It is easy to see the appeal of a shipping container conversion; they are modular, easy to build, almost infinitely modifiable, greener than conventional building materials, cheaper than a conventional build but also studier than most temporary structures.

With people on the hunt for alternative building materials and the corrugated industrial look hugely in vogue, more people than ever before are looking into using shipping containers to build homes and business structures.

However, a shipping container building is still a building, and that leads to the fundamental question of whether a converted container needs planning permission.

The answer can vary considerably, based on what it is intended to be used for, how long you intend to use it, where it is placed and whether you plan to move it in the near future.

As with any question of planning, the first course of action you should always take is to consult your Local Planning Authority to see if your plans are likely to require planning permission.

However, here are some of the factors that may affect whether you are likely to need permission or not.

 

Permanence

If you want to build a shipping container home, office or commercial structure, you will almost certainly need planning permission to do it and you should start planning with an application in mind before you start sourcing materials and preparing your site.

Most temporary structures will also fall under planning permissions, albeit sometimes under less restrictive terms.

The only exception to either of these rules is either an extension or additional structure built under Permitted Development Rights, or a mobile home as defined by the Caravan Act.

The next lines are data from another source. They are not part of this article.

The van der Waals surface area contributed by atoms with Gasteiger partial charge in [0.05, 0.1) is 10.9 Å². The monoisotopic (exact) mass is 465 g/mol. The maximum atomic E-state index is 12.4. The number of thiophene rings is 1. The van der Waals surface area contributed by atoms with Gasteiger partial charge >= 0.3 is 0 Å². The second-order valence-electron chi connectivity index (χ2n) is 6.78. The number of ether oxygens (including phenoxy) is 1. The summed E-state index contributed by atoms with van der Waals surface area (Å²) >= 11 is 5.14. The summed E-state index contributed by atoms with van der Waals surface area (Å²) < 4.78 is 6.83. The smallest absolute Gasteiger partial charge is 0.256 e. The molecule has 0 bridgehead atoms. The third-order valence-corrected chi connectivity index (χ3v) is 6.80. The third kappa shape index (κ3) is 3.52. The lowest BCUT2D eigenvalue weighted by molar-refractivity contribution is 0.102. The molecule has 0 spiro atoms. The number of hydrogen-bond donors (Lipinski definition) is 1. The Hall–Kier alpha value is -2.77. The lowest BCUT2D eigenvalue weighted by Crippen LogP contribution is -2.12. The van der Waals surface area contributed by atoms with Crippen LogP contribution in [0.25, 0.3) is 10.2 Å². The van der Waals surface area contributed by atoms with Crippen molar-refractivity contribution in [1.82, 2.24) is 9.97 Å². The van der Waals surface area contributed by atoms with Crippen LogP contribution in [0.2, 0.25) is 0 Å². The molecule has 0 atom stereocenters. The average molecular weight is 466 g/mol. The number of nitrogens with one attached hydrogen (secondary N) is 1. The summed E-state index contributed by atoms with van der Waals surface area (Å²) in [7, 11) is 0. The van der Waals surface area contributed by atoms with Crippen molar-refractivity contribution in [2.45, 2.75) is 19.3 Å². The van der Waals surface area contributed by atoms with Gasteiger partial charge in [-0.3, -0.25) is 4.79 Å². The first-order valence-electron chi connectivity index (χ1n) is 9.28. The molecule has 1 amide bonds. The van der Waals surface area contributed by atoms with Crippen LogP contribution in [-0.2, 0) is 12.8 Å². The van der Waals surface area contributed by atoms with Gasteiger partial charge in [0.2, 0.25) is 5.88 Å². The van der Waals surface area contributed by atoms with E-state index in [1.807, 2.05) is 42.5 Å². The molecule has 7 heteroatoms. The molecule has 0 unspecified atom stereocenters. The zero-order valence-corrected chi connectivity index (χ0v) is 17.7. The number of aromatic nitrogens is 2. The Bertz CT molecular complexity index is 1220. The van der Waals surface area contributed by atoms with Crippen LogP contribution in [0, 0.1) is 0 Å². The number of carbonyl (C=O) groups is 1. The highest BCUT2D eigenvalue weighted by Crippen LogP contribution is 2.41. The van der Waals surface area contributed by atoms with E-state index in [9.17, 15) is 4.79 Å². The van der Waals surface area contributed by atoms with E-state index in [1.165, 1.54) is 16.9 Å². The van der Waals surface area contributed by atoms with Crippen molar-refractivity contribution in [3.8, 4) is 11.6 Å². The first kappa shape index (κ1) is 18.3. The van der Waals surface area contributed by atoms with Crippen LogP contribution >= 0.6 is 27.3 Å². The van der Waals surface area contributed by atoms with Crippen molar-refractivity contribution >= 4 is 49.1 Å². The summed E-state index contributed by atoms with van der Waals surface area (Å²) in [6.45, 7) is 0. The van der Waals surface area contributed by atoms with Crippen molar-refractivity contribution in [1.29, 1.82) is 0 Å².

The types of projects you can do under Permitted Development Rights depend on the LPA, but there is a possibility that a suitably converted container could be used as a garden home.

Meanwhile, the Caravan Sites Act 1968, as amended in 2006 defines the maximum size of a caravan as 20m (65.6ft) long by 6.8m (22.3ft) wide by 3.05m (10ft) tall.

This means that a standard-size shipping container would easily meet those requirements, and as long as the design of the shipping container home was a structure fit for human habitation and capable of being moved from place to place, it could qualify as a mobile home.

With that said, every situation is unique and it is always important to check.

 

Appearance

The requirement for planning permission and the chances of it being granted can sometimes come down to looks. Shipping containers are distinct and industrial in appearance, which can suit some neighbourhoods and not others.

With that said, there are plenty of ways to make a shipping container harmoniously fit a particular house’s aesthetic and the right designer can make it look incredible, so sometimes all that is needed is a bit more planning.

As well as this, if you live somewhere with an Article 4 order or an area of outstanding natural beauty, you may need to modify your container to fit the environment, something that has led to some spectacular builds.

Send us your message or enquiry using the form and someone will get back to you quickly...